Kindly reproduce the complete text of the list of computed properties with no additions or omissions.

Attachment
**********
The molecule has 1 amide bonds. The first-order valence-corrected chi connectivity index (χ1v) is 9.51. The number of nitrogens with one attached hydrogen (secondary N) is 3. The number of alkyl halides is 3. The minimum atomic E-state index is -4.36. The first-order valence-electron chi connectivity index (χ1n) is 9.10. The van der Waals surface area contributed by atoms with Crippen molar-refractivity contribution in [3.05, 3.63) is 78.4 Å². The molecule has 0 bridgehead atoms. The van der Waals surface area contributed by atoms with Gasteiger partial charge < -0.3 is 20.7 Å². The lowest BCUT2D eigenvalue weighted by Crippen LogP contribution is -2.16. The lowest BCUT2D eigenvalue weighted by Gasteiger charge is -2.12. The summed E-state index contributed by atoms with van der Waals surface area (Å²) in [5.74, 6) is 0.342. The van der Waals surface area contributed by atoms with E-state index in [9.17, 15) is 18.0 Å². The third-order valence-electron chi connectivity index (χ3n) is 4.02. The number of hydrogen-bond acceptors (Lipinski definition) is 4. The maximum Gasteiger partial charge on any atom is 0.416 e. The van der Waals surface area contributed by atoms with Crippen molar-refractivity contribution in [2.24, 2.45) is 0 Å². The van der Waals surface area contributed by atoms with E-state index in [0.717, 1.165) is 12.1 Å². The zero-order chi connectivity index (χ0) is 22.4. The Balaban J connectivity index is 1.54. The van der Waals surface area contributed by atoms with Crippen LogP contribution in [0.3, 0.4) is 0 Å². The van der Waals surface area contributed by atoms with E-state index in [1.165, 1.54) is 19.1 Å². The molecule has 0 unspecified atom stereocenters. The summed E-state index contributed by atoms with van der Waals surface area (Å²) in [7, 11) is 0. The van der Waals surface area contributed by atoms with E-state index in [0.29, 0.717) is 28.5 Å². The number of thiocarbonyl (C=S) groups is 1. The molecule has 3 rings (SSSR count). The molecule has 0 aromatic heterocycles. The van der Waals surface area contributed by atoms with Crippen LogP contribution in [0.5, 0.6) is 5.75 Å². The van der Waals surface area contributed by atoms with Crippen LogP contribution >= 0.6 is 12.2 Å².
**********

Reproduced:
The molecule has 1 amide bonds. The first-order valence-corrected chi connectivity index (χ1v) is 9.51. The number of nitrogens with one attached hydrogen (secondary N) is 3. The number of alkyl halides is 3. The minimum atomic E-state index is -4.36. The first-order valence-electron chi connectivity index (χ1n) is 9.10. The van der Waals surface area contributed by atoms with Crippen molar-refractivity contribution in [3.05, 3.63) is 78.4 Å². The molecule has 0 bridgehead atoms. The van der Waals surface area contributed by atoms with Gasteiger partial charge < -0.3 is 20.7 Å². The lowest BCUT2D eigenvalue weighted by Crippen LogP contribution is -2.16. The lowest BCUT2D eigenvalue weighted by Gasteiger charge is -2.12. The summed E-state index contributed by atoms with van der Waals surface area (Å²) in [5.74, 6) is 0.342. The van der Waals surface area contributed by atoms with E-state index in [9.17, 15) is 18.0 Å². The third-order valence-electron chi connectivity index (χ3n) is 4.02. The number of hydrogen-bond acceptors (Lipinski definition) is 4. The maximum Gasteiger partial charge on any atom is 0.416 e. The van der Waals surface area contributed by atoms with Crippen molar-refractivity contribution in [2.24, 2.45) is 0 Å². The van der Waals surface area contributed by atoms with E-state index in [0.717, 1.165) is 12.1 Å². The zero-order chi connectivity index (χ0) is 22.4. The Balaban J connectivity index is 1.54. The van der Waals surface area contributed by atoms with Crippen LogP contribution in [0.3, 0.4) is 0 Å². The van der Waals surface area contributed by atoms with E-state index in [1.165, 1.54) is 19.1 Å². The molecule has 0 unspecified atom stereocenters. The summed E-state index contributed by atoms with van der Waals surface area (Å²) in [7, 11) is 0. The van der Waals surface area contributed by atoms with E-state index in [0.29, 0.717) is 28.5 Å². The number of thiocarbonyl (C=S) groups is 1. The molecule has 3 rings (SSSR count). The molecule has 0 aromatic heterocycles. The van der Waals surface area contributed by atoms with Crippen LogP contribution in [0.5, 0.6) is 5.75 Å². The van der Waals surface area contributed by atoms with Crippen LogP contribution >= 0.6 is 12.2 Å².